Parnprasart is also on the park’s emergency response team, and that means he works in the evenings and sometimes at night—when elephants are most active and likely to venture outside park boundaries into human territory. As the sun begins to fade and the sky turns from pink to dark gray, the youth patrols the border area together with his colleagues in order to prevent elephant encroachment.
And he can be called on at any time to help villagers chase elephants away from their plantations. His team leader is usually notified of the emergency via phone or text message. When this happens, a three-person team armed with slingshots and cherry bomb fireworks speeds to the rescue of the distressed farmer. They even have an “elephant cannon,” a metal tube that contains the cherry bombs but amps up the noise to jarring levels. Scaring the elephants with ear-piercing explosions seems to be the preferred and most successful solution, says Parnprasart, although sometimes signaling with torchlights suffices too.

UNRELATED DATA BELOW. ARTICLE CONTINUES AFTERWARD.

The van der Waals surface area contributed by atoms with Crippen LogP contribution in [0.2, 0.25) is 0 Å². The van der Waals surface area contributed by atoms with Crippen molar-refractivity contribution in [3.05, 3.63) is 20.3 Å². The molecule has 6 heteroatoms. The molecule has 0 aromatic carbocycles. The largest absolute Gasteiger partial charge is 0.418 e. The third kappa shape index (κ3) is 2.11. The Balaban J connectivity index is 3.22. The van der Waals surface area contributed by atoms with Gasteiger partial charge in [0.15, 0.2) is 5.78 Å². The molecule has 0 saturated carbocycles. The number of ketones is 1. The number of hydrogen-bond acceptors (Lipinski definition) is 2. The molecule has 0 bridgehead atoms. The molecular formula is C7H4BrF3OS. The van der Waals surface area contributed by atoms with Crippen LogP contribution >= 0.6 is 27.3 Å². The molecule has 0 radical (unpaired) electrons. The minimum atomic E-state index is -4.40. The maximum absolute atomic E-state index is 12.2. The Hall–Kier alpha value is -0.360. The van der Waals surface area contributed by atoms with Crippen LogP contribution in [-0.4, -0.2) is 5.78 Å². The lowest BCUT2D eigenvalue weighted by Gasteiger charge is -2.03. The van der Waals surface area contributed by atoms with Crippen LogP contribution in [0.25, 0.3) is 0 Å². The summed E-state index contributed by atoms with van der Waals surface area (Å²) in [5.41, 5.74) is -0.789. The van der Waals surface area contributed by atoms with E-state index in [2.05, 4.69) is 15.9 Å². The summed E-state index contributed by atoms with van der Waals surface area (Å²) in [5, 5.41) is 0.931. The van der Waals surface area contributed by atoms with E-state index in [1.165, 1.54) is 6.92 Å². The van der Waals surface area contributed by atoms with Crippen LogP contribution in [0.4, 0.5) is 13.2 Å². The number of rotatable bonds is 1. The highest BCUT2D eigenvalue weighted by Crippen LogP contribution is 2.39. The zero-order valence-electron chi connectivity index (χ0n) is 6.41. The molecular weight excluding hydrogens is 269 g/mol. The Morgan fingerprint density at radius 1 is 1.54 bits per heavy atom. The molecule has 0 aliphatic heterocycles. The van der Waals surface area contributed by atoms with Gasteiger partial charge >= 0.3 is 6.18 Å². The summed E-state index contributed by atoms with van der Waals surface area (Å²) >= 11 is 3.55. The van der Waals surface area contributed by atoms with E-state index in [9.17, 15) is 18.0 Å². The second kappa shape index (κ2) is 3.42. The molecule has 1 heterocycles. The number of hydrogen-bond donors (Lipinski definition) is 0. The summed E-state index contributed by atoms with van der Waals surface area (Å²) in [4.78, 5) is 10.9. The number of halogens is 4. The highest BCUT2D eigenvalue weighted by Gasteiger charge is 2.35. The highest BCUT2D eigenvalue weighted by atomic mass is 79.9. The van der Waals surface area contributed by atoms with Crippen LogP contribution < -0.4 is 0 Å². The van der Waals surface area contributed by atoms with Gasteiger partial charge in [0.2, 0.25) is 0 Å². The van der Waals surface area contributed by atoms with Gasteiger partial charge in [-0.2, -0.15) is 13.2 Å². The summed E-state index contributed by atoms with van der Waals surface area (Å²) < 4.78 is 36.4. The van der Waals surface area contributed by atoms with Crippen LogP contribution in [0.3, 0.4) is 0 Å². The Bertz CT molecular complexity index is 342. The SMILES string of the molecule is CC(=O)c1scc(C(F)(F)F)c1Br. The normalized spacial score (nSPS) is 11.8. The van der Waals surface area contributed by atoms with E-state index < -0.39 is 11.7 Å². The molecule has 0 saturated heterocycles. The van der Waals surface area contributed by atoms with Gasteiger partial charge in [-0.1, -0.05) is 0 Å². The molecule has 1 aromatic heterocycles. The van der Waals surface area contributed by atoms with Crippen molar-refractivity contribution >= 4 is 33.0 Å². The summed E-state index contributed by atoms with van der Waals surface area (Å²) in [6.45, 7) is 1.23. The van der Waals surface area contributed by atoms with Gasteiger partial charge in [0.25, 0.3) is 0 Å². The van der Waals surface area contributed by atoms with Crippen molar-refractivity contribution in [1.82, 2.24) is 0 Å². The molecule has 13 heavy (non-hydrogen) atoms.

After ascertaining that the impromptu visitor is no longer around, he says, “We need to assess the damage to the plantation, see if [the farmers] need financial compensation, or if there is anything we can help with.”
The emergency response team is an important component of community engagement, says Khamhaeng. “It makes the community understand that we are trying to help them.”
The park is also deep at work, with WWF, on a new, tech-focused early warning system. Thanks to a partnership with Thai telecommunication conglomerate True, photographs from camera traps around the park’s boundaries will soon be sent directly to rangers’ mobile phones. With photographs tracking the elephants’ movements right at their fingertips, rangers can preempt excursions.
Just 200 yards or so from O’s farm, homestay owner Namfon Eiamsaard has her own theory about managing human-elephant conflict—one that echoes the beliefs of O’s mother (Eiamsaard’s former neighbor and a friend of Eiamsaard’s mother, Tongmuan), who sang to the elephants when she heard them nearing her land.
“Even though we have so many techniques to scare them, human presence is the best way to keep the elephants away,” says the 35-year-old, whose striking farm—abundant with colorful flowers and a variety of crops—is squeezed between the park and a stream frequented by a plethora of wildlife.